Mechanism of action of insulin: how does it work?

Your body produces a wide range of hormones to help control many important functions. Insulin is one of these vital hormones and is produced by your pancreas. It regulates how your body uses glucose, a form of sugar that is created when your body breaks down the carbohydrates you eat.

If your pancreas does not produce insulin at all or does not produce enough of it, or if the insulin in your body does not work as efficiently as it should, it can lead to harmful or even life-threatening complications.

The most common condition associated with insulin is diabetes.

This article will help you explain how insulin works, what happens when it stops working, and treatment options.

Insulin is a hormone produced by your pancreas that helps control how your body processes, stores, and uses glucose and other important nutrients.

Insulin is needed for:

  • regulate the amount of glucose in your bloodstream
  • help store glucose in your liver
  • controlling how your body metabolizes carbohydrates, proteins, and fats

When you eat food, the carbohydrates you consume break down into glucose.

Your pancreas then releases insulin so that the glucose in your blood can be transported to the cells of your body. The glucose will either be used as energy by these cells or stored in your liver as glycogen for later needs.

When insulin works this way, it helps keep your blood sugar levels within a healthy range and ensures your body gets the energy it needs to perform all of its essential functions.

If your pancreas isn’t producing enough insulin or if your body’s insulin isn’t working properly, blood sugar will stay in your bloodstream and won’t be transferred to your cells or to your liver for storage.

The two most common conditions associated with insulin are type 1 diabetes and type 2 diabetes.

On 34 million American adults had diagnosed or undiagnosed diabetes in 2020, more than double the number of American adults with diabetes 20 years ago.

Although both types of diabetes are associated with insulin-related complications, there are key differences between the two:

  • Type 1 diabetes. With type 1 diabetes, the pancreas does not make insulin or does not make enough of it. People with type 1 diabetes must take insulin by injection daily. Type 1 diabetes is considered an autoimmune disease and is more often diagnosed in children. On 5 to 10 percent of all people with diabetes have type 1 diabetes.
  • Type 2 diabetes. With type 2 diabetes, your pancreas may not produce enough insulin or your body may not respond to it properly. In other words, the insulin in your body isn’t working as well as it should. Type 2 diabetes is most commonly diagnosed in adults, but is increasingly seen in children and adolescents. It is very often associated with obesity and insulin resistance. On 90 to 95 percent of all people with diabetes have type 2 diabetes.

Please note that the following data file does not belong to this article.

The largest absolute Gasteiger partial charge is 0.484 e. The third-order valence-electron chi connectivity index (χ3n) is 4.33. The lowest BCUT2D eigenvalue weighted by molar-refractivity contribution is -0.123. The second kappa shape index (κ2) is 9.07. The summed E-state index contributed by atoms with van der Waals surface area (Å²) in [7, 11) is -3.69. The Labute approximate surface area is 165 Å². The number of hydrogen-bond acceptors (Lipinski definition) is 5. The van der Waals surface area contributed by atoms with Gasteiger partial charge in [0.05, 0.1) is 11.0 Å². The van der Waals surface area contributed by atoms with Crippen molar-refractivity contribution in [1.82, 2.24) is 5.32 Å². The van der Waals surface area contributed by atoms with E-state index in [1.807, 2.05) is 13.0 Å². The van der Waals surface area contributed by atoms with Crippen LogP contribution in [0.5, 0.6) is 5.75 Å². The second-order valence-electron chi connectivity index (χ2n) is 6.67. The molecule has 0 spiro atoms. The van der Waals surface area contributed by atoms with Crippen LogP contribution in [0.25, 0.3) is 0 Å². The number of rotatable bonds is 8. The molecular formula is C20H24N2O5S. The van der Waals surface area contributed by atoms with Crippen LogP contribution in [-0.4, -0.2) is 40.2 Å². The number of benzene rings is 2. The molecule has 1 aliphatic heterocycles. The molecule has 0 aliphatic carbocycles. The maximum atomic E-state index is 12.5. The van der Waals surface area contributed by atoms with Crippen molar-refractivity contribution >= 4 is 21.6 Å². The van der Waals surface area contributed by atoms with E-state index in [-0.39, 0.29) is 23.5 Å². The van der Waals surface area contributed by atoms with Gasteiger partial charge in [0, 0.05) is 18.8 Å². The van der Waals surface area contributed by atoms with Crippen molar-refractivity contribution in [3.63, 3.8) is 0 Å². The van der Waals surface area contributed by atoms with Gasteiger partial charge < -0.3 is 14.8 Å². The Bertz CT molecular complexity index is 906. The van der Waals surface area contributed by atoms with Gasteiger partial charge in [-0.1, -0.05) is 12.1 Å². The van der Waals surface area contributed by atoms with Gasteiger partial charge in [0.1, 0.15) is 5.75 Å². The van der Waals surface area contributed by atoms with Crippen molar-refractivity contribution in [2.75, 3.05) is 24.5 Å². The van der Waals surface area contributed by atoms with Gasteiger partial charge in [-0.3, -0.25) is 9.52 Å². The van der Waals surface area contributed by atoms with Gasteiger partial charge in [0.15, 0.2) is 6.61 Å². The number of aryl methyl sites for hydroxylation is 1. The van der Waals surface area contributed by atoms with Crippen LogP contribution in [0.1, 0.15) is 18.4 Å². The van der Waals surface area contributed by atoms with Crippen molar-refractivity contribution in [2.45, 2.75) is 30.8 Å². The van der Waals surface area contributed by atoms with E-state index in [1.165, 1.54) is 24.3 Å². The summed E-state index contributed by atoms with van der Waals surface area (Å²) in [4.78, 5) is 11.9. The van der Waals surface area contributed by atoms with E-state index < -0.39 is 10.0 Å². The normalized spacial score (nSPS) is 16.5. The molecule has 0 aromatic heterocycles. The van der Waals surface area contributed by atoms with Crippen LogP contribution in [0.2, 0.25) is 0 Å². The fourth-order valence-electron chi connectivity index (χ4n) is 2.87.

High blood sugar can damage organs and tissues throughout your body. The higher your blood sugar, and the higher levels of it you have, the greater your risk for many types of health complications, such as:

When insulin isn’t working as it should, it can cause a wide range of symptoms. These symptoms can be severe and develop very quickly into type 1 diabetes.

In contrast, symptoms appear much more slowly in type 2 diabetes. It can take years for symptoms to develop. Often people are diagnosed with type 2 diabetes before noticing any symptoms.

When symptoms are present in type 1 or type 2 diabetes, they may include:

Another common sign of insulin resistance and prediabetes or diabetes is acanthosis nigricans, which are hyperpigmented, velvety patches (thickened skin) commonly found on the neck or in the armpits. This is one of the first telltale signs of high blood sugar.

People with type 1 diabetes are usually diagnosed when symptoms cause them to see a doctor.

Type 2 diabetes is often diagnosed with a simple blood test during a routine physical exam or annual checkup.

A lab test of your fasting blood sugar or an A1C test can tell if your blood sugar is in a healthy range. This can tell if the insulin in your body is working properly.

Fasting blood glucose test

A fasting blood glucose test measures your blood sugar after you haven’t eaten for at least 8 hours. This test is often done in the morning after you have gone without food overnight. The following table shows what results a fasting blood glucose test average.

A1C test

An A1c test measures your average blood sugar over the past 2-3 months. The following table shows what results of an A1C test average.

About blood test results

If your test results indicate that you have prediabetes, your doctor will likely recommend lifestyle changes, such as: